CEA-Leti has recently announced its researchers have broken the throughput world record of 5.1 Gbps in visible light communications (VLC) using a single GaN blue micro- light-emitting diode (LED).
Their data transmission rate of 7.7 Gbps achieved with a 10 µm microLED marks another step toward commercialization and widespread use of LiFi communication.
VLC, commonly called LiFi (short for “light fidelity”), is an emerging wireless communication system that offers an alternative or a complementary technology to radio frequency (RF) systems such as WiFi and 5G. It is considered to be a promising technology for security-related applications because light propagation can be confined to a room with no information leakage, as opposed to WiFi communication, which penetrates walls. LiFi also holds promise for ultra-highspeed data transmission in environments where RF emissions are controlled, like hospitals, schools, and airplanes.
Single microLED communications offer an ultra-high data-transmission rate for a variety of opportunities for new applications. These include industrial wireless high-speed links in demanding environments such as assembly lines and data centers, and contact-less connectors, or chip-to-chip communication. But their weak optical power limits their applications to short-range communications. In contrast, matrices of thousands of microLEDs contain higher optical powers than open mid- and long-range applications. However, preserving the bandwidth of each microLED within a matrix requires that each signal has to be brought as close as possible to the micro-optical source.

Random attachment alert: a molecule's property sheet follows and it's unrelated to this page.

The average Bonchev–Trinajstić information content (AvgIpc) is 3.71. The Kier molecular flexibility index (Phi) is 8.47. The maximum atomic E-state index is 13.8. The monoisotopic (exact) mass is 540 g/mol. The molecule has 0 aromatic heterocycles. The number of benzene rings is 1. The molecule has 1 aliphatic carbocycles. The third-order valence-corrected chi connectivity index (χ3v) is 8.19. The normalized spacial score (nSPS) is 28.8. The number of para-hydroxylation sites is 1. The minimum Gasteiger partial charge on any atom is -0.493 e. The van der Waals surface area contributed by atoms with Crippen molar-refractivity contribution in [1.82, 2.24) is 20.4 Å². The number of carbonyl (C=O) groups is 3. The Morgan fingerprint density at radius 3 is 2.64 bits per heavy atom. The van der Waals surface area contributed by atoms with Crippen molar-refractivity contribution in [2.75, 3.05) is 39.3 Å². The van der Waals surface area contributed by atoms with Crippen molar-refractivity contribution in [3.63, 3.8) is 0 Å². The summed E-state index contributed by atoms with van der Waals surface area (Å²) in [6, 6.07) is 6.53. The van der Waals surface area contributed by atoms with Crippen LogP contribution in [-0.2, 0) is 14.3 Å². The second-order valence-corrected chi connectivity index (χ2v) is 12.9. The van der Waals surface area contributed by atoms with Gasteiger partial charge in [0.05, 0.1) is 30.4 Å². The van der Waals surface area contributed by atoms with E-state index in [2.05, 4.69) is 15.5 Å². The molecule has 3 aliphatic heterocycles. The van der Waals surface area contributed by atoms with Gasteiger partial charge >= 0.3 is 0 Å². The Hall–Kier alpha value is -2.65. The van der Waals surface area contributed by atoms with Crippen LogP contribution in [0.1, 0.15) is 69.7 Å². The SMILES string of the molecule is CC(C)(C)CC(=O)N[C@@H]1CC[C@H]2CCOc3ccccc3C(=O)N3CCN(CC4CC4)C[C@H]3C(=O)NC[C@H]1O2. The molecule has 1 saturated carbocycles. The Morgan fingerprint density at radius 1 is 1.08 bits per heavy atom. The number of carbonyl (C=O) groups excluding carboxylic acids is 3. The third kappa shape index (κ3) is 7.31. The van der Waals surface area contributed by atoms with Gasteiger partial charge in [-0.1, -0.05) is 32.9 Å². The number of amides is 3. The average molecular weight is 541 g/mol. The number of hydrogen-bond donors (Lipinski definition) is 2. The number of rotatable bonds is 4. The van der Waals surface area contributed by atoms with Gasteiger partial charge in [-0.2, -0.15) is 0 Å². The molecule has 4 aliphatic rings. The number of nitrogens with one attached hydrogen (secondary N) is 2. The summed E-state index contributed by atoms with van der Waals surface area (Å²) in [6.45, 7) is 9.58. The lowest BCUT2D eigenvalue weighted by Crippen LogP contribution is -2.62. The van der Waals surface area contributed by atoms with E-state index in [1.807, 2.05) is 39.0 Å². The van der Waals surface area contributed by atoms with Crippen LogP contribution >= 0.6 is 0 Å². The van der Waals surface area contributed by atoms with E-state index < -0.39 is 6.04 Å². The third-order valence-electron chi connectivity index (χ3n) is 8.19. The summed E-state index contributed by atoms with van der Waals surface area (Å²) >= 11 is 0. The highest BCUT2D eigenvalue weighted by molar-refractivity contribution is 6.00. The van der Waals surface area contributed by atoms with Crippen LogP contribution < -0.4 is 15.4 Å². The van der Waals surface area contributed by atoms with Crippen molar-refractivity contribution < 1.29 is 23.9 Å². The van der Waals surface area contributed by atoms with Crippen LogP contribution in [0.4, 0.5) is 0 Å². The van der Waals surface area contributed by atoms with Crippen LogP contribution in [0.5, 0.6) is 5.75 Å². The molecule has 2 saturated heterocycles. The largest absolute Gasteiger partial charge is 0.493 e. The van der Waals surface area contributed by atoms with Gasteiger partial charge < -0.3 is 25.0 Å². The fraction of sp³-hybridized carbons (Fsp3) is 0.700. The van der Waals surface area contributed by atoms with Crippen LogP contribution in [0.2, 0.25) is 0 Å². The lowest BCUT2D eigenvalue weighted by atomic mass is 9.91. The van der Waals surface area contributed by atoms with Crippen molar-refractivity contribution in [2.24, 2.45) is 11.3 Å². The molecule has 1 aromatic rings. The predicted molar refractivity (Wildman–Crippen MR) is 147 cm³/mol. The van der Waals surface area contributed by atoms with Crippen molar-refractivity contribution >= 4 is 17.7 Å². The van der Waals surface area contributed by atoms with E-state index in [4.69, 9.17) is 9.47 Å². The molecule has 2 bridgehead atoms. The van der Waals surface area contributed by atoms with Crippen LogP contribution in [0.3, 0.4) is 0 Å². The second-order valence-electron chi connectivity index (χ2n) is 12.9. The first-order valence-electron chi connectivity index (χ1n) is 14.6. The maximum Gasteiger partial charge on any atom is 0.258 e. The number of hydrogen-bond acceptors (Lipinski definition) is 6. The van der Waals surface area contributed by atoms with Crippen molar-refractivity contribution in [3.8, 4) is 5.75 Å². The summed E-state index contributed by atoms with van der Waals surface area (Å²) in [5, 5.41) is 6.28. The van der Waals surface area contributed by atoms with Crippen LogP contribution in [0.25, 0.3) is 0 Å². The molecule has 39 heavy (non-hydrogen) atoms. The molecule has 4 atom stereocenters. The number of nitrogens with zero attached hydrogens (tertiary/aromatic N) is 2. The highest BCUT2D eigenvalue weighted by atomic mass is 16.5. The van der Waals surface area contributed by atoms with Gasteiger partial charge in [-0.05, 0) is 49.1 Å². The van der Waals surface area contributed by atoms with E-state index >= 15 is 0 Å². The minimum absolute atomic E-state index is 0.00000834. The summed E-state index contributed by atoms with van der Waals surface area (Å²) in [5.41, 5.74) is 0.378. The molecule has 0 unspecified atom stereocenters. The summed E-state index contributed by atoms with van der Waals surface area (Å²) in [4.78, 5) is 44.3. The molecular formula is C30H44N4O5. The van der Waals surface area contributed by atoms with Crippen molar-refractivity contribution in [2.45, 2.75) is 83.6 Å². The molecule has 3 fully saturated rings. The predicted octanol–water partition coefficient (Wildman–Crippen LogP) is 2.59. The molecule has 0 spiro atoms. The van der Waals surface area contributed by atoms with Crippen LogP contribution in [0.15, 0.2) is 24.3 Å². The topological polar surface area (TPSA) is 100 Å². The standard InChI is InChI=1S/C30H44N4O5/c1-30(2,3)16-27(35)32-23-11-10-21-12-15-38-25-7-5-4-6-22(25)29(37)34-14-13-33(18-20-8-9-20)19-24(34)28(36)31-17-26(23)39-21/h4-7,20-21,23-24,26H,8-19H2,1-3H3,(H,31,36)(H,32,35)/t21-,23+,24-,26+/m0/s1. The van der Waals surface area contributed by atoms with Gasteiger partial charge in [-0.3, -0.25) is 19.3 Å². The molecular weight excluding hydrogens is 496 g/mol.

‘Exciting Potential for Mass-Market Applications’
CEA-Leti’s expertise in the microLED epitaxial process produces microLEDs as small as 10 microns, which is among the smallest in the world. The smaller the emissive area of the LED, the higher the communication bandwidth – 1.8 GHz in the institute’s single-blue microLED project. The team also produced an advanced multi-carrier modulation combined with digital signal processing. This high-spectrum-efficiency waveform was transmitted by the single LED and was received on a high-speed photodetector and demodulated using a direct sampling oscilloscope.